Most blockchain companies have only been founded in recent months and are now in ICO preparations – not so Bitbond. The Berlin-based Bitcoin startup has been in existence since 2013 and even without ICO, the global loan brokerage business is on a growth course. Bitbond has a BaFin licence and can therefore fully operate a global credit business. The peer-to-peer lending network enables direct transaction processing between borrower and lender via Bitcoin. In particular, small entrepreneurs in emerging markets can take out loans without a regular bank account – completely in line with the higher-level Blockchain-Narrativ banking the unbanked. In a personal interview we asked CEO Radoslav Albrecht about all the recent developments at Bitbond and the future of Bitcoin:
What has happened with the Bitcoin evolution?
There have been two major changes: We received our BaFin license as Bitcoin evolution scam at the end of 2016 and as a result we were able to win institutional investors as lenders in the first quarter of 2017. This is a significant change, as it allows us to guarantee faster financing of loan requests. The financing of loans by the aforementioned institutional investors now accounts for 80 % of the total financing on Bitcoin evolution. In summary, it can be said that the cooperation with institutional investors has provided us with enormous growth since 2017.
The crypto markets are currently extremely volatile. How does the market environment and the Bitcoin course affect your business model?
There is no immediate impact as we only use Bitcoin for payment transfer. Bitcoins are only held for a very short period of time, so we can more or less eliminate the exchange rate risk. However, there is an indirect effect, namely the increase in transaction fees. This causes us problems, but is still limited. Nevertheless, we are looking for alternatives to use Bitcoin more efficiently in order to keep the costs manageable.
You are in possession of a BaFin license. Do you think the attitude of BaFin and other regulators towards crypto financial services has changed in recent years?
What do you think we can expect from BaFin in 2018?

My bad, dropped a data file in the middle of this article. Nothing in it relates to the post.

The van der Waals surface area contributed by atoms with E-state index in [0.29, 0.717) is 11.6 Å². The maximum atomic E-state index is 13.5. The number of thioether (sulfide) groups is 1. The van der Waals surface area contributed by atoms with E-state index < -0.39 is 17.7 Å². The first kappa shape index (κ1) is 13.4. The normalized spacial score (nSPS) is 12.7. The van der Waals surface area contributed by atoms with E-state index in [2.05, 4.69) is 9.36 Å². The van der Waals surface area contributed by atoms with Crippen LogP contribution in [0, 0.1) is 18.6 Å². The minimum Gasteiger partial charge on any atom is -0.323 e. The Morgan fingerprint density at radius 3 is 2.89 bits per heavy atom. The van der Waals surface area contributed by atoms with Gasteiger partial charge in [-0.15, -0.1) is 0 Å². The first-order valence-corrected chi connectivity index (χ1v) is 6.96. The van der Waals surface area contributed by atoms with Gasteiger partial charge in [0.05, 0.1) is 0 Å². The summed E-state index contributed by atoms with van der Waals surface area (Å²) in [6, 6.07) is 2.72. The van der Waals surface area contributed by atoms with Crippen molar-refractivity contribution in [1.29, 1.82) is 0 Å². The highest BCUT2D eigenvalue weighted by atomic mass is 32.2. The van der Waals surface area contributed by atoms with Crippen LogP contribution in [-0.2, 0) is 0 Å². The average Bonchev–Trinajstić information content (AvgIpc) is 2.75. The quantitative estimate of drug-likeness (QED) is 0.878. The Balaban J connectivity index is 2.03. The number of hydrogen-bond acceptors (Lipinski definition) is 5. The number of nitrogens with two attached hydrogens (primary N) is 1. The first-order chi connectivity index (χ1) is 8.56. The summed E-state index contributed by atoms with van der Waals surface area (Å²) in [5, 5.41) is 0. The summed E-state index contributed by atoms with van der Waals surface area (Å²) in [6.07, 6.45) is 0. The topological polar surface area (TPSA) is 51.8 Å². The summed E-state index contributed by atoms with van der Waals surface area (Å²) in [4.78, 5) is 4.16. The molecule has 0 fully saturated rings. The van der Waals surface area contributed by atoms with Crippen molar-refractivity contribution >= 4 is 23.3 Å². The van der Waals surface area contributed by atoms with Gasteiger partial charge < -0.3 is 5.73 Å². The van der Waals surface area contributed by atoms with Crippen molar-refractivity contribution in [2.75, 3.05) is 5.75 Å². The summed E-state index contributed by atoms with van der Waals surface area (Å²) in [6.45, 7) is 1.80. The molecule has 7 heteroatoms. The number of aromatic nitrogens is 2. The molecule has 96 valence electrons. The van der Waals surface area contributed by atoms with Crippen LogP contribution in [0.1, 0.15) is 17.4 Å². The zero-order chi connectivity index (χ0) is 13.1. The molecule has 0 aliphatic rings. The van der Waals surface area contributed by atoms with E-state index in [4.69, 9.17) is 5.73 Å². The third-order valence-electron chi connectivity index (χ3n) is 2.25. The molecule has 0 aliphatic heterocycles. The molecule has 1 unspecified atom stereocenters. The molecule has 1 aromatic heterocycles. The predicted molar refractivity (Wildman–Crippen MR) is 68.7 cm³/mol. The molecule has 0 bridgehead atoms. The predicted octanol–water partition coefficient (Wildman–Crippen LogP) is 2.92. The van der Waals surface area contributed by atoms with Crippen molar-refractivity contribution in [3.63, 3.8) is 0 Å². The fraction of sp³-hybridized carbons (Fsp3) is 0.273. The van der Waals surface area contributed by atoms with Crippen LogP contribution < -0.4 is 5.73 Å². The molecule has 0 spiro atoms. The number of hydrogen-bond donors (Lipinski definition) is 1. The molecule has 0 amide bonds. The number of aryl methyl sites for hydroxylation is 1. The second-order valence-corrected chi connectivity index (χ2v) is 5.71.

One development is that BaFin is becoming increasingly professional and has acquired more knowledge. In the meantime, BaFin has several employees who deal with Blockchain and FinTech. I suspect that this will result in a shorter processing time for future licence applications from the blockchain area. Our license application then took three years. I think if we were at the same point today as 2013, we would only need one year. From what I hear, it is similar with other regulators that they are accumulating more knowledge and becoming more professional in dealing with blockchain companies. This was also demonstrated in the hearing before the US Congress, where there were very favourable voices regarding blockchain and crypt currencies. In 2018, we expect the BaFin to be more responsive to the needs of smaller and more agile companies, without making too many assumptions.
What is it that is currently causing you the most trouble? What are the biggest challenges for you?
Our most important goal is to grow, and accordingly, anything that slows down that goal is causing us to struggle. There are no serious problems, but it’s always a triad of fundraising to expand our capacity, fundraising on the debt side to finance more loans, and recruiting or finding the right people. These are normal operational processes. I see the future in a very positive light. I am pleased that more and more people are interested in the topic of crypto currencies and blockchain and that technologies in this area are developing and becoming more reliable. All in all, I think the industry is on the right track.